Cognitive Decision Traps
A recent McKinsey study* of 1048 strategic decisions by different companies in different industries has found that their success depended on three key factors. (Success was measured by revenue, market share, profitability and productivity increases.) Interestingly, the quantity and detail of analysis performed contributed only 8%. This suggests most companies have the tools, the knowledge and dedication for conducting good data analysis - so competitive advantage is hard to gain this way alone.
39% was due to company and market variables, such as industry trends or internal resources. And a full 53%, the largest impact, was by having the right ‘decision architecture’ for making decisions. The right processes, participants. The right model to filter out cognitive decision making traps which cannot be eliminated at the individual level.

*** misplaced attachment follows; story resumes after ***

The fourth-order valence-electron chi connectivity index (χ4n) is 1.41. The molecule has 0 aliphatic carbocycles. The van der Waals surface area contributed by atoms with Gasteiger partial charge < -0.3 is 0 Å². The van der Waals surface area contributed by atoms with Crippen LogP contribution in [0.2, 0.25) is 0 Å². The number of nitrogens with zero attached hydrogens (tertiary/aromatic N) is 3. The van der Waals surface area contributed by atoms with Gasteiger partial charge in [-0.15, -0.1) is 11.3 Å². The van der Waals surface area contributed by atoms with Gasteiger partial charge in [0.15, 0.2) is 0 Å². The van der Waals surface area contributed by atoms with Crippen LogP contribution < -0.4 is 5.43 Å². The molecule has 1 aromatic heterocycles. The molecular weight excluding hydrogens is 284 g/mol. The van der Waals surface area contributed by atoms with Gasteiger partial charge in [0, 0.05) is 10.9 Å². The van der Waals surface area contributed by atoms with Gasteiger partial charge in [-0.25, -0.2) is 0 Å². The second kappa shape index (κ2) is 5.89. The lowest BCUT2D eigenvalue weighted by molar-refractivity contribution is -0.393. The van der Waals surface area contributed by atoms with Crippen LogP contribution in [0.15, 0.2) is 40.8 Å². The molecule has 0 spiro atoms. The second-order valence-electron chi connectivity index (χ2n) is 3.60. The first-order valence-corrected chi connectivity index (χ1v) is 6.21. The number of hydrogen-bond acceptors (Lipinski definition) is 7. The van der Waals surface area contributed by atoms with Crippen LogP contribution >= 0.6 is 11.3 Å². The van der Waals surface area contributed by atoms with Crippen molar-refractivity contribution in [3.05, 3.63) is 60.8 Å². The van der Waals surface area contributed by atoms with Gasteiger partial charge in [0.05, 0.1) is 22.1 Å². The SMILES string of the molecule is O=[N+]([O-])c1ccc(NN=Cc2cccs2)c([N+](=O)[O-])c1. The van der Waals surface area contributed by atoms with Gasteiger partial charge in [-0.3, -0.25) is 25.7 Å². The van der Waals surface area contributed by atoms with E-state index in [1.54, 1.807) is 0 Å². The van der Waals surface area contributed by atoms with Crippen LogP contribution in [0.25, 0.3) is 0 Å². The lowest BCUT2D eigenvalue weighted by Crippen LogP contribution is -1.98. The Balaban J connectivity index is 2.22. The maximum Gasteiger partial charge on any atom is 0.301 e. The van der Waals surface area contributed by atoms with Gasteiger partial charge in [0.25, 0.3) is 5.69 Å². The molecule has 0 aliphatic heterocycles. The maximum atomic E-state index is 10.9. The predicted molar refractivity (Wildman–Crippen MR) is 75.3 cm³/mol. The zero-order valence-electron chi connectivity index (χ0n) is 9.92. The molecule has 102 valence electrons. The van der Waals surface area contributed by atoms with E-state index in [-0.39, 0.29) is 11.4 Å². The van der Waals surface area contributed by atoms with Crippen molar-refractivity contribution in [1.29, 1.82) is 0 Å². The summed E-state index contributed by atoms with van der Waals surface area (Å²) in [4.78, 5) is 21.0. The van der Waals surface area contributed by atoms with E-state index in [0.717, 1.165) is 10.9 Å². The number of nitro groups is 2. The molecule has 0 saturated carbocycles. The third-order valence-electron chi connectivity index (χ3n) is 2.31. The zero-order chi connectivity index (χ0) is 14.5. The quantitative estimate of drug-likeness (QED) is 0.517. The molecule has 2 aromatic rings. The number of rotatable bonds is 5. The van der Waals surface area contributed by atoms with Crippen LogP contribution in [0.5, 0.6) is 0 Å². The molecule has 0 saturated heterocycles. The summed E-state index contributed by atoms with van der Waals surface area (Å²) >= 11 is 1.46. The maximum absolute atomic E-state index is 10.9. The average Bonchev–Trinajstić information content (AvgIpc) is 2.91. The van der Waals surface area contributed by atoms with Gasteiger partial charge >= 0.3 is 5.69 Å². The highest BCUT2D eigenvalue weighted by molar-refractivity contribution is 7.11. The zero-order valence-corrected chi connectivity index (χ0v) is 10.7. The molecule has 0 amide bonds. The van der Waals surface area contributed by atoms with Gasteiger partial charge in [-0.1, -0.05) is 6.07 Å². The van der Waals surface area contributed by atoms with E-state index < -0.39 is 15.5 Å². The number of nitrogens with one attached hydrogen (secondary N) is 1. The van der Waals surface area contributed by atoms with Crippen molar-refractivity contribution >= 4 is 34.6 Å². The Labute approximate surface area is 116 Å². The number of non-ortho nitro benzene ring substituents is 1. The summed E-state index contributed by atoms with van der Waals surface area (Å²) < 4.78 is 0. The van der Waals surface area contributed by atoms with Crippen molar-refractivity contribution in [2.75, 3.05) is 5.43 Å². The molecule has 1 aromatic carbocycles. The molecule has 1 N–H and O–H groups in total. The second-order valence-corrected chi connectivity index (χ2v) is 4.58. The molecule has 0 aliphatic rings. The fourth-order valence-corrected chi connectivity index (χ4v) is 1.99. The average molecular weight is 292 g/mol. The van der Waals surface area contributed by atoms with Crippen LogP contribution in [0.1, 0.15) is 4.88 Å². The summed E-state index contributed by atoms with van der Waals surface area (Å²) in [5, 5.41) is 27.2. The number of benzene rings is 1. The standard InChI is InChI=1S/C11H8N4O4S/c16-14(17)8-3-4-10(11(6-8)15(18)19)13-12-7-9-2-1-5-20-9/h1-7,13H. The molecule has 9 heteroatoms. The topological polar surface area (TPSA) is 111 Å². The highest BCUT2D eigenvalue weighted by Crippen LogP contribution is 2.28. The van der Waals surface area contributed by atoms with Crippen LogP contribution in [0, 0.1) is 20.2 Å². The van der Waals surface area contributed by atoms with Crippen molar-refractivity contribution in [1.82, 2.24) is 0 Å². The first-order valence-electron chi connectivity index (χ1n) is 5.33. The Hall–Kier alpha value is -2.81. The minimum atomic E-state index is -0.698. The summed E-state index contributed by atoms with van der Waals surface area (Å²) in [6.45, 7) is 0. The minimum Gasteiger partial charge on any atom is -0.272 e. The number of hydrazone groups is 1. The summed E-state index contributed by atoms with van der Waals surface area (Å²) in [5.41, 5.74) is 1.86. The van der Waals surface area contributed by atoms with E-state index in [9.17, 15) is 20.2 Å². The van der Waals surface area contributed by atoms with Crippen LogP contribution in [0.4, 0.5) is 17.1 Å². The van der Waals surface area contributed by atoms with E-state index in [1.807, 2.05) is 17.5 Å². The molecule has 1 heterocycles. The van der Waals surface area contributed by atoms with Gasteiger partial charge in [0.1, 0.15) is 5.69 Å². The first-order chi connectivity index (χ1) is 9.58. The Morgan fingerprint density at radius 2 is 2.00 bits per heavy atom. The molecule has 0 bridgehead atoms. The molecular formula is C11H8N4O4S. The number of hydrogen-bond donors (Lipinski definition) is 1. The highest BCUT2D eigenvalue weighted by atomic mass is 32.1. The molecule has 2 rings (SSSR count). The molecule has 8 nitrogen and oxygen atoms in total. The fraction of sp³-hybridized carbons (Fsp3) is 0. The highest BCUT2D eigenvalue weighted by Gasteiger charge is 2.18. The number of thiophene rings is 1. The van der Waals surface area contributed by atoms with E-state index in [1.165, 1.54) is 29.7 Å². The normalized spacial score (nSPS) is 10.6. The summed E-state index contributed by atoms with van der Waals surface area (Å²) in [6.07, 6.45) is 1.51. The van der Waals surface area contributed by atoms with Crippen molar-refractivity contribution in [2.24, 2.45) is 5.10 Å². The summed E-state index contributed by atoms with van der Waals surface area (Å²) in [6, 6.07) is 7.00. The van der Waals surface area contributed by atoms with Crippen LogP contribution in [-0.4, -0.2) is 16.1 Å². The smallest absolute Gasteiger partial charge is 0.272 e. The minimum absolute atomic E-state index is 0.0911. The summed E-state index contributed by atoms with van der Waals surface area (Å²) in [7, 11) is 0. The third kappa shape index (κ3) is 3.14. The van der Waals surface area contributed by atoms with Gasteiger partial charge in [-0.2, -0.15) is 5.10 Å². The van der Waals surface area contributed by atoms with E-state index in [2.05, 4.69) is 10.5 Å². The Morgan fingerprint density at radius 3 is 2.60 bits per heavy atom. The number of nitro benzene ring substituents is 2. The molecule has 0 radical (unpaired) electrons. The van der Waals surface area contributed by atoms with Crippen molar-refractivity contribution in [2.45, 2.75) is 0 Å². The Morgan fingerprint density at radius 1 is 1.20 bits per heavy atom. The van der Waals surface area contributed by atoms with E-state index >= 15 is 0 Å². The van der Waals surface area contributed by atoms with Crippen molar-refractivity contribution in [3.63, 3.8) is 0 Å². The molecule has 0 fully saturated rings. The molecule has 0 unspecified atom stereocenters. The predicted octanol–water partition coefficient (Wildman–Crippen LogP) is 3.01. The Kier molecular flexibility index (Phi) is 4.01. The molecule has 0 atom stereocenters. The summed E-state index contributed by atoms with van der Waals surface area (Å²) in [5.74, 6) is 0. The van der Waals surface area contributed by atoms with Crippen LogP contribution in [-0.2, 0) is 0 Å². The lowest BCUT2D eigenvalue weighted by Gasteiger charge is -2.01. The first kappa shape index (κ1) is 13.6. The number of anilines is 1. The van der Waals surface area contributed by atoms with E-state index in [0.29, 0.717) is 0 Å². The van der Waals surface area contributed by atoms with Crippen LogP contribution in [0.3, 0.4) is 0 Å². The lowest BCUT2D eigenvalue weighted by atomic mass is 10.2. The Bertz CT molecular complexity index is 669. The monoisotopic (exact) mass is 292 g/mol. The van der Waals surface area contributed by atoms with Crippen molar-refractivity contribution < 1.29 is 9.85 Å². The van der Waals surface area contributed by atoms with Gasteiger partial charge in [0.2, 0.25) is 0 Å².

Olivier Sibony further studied the effects and found that 25 cognitive biases (from among the 180 or so identified) are mostly responsible for leading decision makers astray. They form 5 well defined ‘families’ of biases, giving rise to 9 decision making traps present everywhere. To filter their impact out we need to work at the ‘architecture level’ because individual biases are hard to detect and even harder to counter.
A 40-question ‘yes-no’ template can be used to define and build such an architecture. And this is the template CodeBreakers is using.
* Dan Lovallo, Olivier Sibony: “The case for behavioral strategy” - McKinsey Quarterly, March 2010
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